THEREFORE, BE IT RESOLVED, that the (your county) Democratic Party calls upon the University of California and California State University endowments, and CALPERS and CALSTRS institutional funds to immediately stop new investments in fossil fuel companies, to take steps to divest all holdings from the top 200 fossil fuel companies as determined by the Carbon Tracker list within five years, and to release updates available to the public, detailing progress made toward full divestment;

BE IT FURTHER RESOLVED that the Democratic Party send a copy of this resolution to the Governor of the State of California, Board of Regents of the University of California, Chancellor of the California State University system, and officials at CalPERS and CalSTRS, asking support for divestment from fossil fuels.

I’m very pleased to report that the Los Angeles County resolutions committee passed my fossil fuel divestment resolution unanimously – one committee member stated “You had me at the first ‘whereas’ clause.” It’ll go on to the full party meeting next week, where I’m told that it’ll probably be approved on a routine basis. And I’ll wear clean underwear in support…but won’t post pix to prove it.

Hundreds of Students Attempting to Shut Down UC Regents Meeting Over Tuition Hikes

UPDATE (11:19 AM PT): After issuing a dispersal order to remove all students from the room, the Regents are voting on the budget now.

Cross-posted from Firedoglake and Dog Park Media:

About 500 students are currently blockading entrances to the University of California Board of Regents meeting at UC San Francisco this morning, where the Regents are scheduled to vote on a budget that presumes a 24 percent across-the-board increase on UC tuitions over four years. Picketing students have pledged to shut the meeting down.

According to Charlie Eaton, one of the organizers of the protest and co-author of a report released this week that charged the Regents with employing exotic financial instruments that doubled the UC system’s debt load over three and a half years, as of 8:45AM PT only a third of the Regents have made it inside the building. About 100 students are inside, according to Eaton.

At Governor Jerry Brown’s prompting, yesterday the trustees of California’s State University system postponed a decision on fee hikes and the Regents backed off a plan to raise fees on UC professional school students. But major tuition hikes for all UC students remain on the table. The Regents have voted to increase tuitions in all but two of the last eleven years, this year being one of the two.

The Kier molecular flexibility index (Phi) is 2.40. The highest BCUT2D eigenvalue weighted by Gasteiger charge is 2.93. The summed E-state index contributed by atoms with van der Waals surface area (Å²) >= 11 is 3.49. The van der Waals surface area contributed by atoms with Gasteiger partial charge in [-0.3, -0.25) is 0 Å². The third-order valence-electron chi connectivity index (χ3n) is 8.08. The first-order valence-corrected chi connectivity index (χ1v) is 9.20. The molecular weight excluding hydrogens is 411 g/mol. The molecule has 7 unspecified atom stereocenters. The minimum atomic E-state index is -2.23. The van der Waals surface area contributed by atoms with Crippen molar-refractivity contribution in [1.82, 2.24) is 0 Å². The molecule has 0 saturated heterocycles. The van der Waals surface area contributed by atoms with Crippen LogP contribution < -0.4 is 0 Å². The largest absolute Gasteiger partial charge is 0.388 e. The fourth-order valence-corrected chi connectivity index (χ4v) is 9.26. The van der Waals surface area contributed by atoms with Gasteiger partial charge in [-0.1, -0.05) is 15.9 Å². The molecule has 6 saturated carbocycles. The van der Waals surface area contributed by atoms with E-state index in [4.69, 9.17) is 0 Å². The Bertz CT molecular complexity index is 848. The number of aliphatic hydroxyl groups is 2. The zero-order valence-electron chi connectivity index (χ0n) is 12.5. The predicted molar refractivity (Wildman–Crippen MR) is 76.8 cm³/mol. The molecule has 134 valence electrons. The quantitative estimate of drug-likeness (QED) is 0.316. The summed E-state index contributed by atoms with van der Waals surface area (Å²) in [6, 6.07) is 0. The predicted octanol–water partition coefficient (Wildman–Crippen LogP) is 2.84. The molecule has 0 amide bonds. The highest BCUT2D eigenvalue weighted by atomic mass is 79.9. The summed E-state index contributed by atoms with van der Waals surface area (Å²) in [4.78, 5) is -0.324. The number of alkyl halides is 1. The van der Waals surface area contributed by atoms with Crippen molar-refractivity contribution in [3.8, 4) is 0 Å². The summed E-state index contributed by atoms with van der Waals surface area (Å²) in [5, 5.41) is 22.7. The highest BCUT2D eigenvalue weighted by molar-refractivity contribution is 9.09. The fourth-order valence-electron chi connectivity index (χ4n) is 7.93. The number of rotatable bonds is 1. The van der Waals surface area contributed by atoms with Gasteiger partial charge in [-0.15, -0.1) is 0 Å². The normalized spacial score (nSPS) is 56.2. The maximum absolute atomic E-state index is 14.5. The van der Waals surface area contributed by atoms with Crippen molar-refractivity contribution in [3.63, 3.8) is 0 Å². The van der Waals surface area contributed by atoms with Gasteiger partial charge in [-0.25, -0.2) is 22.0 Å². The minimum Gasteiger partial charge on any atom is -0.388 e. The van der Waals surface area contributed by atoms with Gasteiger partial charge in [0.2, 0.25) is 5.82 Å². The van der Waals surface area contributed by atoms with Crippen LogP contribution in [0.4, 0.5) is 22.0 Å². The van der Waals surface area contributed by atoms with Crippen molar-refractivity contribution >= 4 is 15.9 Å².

Last week, California voters passed Proposition 30, which raises taxes in part to stem tuition hikes in the state’s UC and CSU systems. Student organizing and activism played a major role in the success of the Prop 30 campaign. Yet in the very first meeting of the UC Regents following the measure’s passage, the battle over tuition hikes is continuing unabated.

“These proposed increases are totally unacceptable, especially given the fact that the Regents leveraged student tuition hikes to enter into reckless interest rate swaps that created a huge part of UC’s financial mess in the first place,” said Eaton. “There will be no business as usual today for the UC Regents.”

Where is UC Sending its Money?

UC System has some highly questionable investments

by Brian Leubitz

During the bubble, many large institutions got a little greedy with their investments. They wanted lots of return, but no risk. And that’s what Wall Street was selling in some of their shadier business “growth areas.” One such shady areas of Wall Street was the interest rate swap market.  And the University of California system got sucked in:

Over the last decade, the UC Board of Regents has engaged in risky deals with Wall Street banks called interest rate swaps. Banks sold swaps to the university and other public institutions as insurance against rising interest rates on variable rate bonds. Under a swap agreement, borrowers such as the university paid a fixed rate to the bank in exchange for the bank paying the university a variable rate based on the markets’ interest rates for borrowing.